Two local groups announced on Friday a new joint effort to test bacteria levels in Montauk waters and post the results and a map of sampling locations online for free access by the public, with a goal of raising awareness and helping to improve the water quality.
Concerned Citizens of Montauk (CCOM), a nonprofit organization that seeks to preserve the hamlet’s ecology, and the Eastern Long Island Chapter of the Surfrider Foundation, a nonprofit that aims to protect the oceans and beaches, began testing in June at eight sites spread across the ocean beach at Ditch Plains and South Lake near the former public bathing beach in Lake Montauk.
Samples will be taken weekly and following big rainfalls, when runoff flushes pollutants into the waters. Using an Environmental Protection Agency-approved method, volunteers trained by Mara Dias, the water quality manager for Surfrider, will take water samples and test them for Enterococcus, a type of bacteria that lives in the digestive systems of warm-blooded animals.
“If you have it in your water, it indicates that there’s some sort of fecal pollution, maybe some septic or sanitary waste,” Ms. Dias explained, noting it could come from bird droppings or dog waste. “It’s not good for people to swim in.”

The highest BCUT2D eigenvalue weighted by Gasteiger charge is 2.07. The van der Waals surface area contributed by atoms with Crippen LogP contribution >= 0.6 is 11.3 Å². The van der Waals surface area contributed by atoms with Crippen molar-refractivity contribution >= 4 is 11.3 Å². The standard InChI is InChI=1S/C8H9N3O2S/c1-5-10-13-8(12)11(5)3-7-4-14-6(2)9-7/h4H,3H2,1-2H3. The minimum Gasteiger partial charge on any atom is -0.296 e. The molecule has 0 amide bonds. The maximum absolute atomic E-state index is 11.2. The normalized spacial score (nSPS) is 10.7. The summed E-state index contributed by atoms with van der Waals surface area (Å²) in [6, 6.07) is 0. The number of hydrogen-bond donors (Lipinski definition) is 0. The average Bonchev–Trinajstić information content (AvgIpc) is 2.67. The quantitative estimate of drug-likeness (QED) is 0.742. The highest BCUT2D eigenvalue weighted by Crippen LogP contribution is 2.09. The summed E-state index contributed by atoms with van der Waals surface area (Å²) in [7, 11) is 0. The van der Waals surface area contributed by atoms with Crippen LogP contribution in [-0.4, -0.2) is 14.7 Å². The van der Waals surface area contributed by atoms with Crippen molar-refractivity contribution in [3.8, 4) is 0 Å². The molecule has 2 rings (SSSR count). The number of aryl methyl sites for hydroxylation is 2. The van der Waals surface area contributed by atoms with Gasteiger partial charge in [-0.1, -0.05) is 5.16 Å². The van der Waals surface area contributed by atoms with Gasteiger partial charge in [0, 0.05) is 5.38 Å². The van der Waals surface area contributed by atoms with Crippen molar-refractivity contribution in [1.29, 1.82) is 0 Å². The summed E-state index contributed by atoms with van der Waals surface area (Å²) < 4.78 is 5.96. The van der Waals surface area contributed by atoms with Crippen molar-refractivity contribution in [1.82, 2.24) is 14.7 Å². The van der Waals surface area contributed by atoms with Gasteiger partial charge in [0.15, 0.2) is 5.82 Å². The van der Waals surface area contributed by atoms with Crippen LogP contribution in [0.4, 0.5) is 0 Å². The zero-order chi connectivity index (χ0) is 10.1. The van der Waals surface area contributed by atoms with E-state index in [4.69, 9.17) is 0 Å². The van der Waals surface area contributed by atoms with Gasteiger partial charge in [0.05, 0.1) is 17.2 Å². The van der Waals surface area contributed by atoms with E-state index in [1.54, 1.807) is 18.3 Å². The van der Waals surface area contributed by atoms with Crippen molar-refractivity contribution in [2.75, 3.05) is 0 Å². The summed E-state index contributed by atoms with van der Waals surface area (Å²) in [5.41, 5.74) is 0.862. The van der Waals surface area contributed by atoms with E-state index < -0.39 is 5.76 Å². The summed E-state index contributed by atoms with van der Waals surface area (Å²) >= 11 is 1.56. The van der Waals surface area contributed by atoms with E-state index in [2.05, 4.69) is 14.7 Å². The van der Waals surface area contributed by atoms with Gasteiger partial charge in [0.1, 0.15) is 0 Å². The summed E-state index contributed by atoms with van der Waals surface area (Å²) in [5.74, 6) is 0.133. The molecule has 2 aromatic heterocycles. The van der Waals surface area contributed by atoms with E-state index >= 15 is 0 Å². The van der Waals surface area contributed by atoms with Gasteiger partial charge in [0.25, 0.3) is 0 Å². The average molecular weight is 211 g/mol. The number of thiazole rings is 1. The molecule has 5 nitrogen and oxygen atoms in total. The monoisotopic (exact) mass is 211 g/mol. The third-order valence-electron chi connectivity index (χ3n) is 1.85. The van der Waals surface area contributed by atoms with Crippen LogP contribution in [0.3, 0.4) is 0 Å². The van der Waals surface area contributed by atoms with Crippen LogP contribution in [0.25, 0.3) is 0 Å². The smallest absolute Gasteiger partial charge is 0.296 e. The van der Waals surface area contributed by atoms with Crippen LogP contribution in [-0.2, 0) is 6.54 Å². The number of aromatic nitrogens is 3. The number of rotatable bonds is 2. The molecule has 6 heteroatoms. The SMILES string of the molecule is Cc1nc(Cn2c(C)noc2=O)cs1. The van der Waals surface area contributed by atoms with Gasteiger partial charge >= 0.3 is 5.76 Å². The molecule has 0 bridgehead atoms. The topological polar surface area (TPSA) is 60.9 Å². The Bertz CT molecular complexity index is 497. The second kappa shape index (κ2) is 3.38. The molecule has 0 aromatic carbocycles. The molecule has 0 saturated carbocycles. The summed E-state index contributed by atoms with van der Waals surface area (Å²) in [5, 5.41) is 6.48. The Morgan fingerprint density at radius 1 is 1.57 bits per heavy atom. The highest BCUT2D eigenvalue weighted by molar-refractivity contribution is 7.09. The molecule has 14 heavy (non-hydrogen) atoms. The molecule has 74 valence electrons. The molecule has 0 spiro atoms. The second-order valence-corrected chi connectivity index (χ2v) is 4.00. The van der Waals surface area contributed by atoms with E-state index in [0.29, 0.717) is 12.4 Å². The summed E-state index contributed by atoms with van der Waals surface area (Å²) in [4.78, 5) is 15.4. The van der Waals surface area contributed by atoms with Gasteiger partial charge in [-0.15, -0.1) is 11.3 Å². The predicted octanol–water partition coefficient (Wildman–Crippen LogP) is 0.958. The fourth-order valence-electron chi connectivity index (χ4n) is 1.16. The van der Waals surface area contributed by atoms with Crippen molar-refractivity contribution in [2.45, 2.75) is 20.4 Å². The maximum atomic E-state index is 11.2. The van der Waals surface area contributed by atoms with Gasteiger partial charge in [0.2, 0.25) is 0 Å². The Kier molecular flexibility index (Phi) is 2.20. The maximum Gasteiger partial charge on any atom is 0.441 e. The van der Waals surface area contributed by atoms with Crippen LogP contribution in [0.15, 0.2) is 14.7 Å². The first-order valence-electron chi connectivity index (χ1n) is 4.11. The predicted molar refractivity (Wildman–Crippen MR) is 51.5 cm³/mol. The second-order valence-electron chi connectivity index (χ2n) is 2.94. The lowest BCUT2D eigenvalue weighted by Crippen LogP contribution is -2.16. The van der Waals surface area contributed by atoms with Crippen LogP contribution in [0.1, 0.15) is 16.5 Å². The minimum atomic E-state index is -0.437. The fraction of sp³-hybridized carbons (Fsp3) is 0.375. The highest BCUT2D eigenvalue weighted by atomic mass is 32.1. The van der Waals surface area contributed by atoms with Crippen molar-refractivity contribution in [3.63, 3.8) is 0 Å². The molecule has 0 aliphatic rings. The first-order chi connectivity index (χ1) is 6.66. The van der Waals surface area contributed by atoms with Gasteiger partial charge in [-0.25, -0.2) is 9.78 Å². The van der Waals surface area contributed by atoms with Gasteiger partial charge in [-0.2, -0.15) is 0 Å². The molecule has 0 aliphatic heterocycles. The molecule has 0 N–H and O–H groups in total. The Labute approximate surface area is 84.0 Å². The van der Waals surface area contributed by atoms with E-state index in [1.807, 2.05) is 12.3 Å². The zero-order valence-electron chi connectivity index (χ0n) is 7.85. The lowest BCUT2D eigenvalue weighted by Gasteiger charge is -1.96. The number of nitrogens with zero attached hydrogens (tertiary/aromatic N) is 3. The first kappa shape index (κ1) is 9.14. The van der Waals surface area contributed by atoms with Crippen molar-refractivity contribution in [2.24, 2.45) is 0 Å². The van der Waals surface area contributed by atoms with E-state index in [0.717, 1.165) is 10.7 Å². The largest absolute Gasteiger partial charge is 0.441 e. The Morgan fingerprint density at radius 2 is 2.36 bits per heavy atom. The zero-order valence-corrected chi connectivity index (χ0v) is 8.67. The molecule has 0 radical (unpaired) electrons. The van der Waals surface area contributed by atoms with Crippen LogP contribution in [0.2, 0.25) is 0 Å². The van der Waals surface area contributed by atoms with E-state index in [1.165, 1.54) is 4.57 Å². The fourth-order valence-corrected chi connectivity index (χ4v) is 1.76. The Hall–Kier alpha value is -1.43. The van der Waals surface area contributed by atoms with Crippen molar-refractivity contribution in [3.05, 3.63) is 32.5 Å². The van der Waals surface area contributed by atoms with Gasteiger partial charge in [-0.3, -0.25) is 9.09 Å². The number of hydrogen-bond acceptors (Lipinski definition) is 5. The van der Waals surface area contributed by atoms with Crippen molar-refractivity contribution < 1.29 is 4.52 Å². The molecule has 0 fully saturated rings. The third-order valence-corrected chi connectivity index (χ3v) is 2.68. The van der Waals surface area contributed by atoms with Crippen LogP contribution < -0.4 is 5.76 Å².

High levels of this bacteria in water could cause gastrointestinal illness, rashes, infections and cold-like symptoms in swimmers, she said.
The samples are tested at CCOM’s new office in downtown Montauk and provide a measurement of bacteria in the water that can be compared to national water quality standards designed to protect public health.
South Lake’s water quality has been called into question by the Suffolk County Health Department, but its warm, calm, shallow water still attracts families with young swimmers, observed Ms. Dias, a former water quality specialist for the county.
Talk over the past several years about trying to reopen South Lake as an official swimming area helped spark this new effort, said Jeremy Samuelson, executive director of CCOM.
So far, some of the tests indicate high bacteria levels, but because testing just started, Ms. Dias said, she did not want to make rash judgments. “One test doesn’t give the whole picture,” she noted.
The new water testing lab joins 30 other labs operating under the auspices of Surfrider’s Blue Water Task Force program, a volunteer-run, water testing, education and advocacy program.
Test results and locations in Montauk are available on the task force’s website, at www.surfrider.org/blue-water-task-force/chapter/37.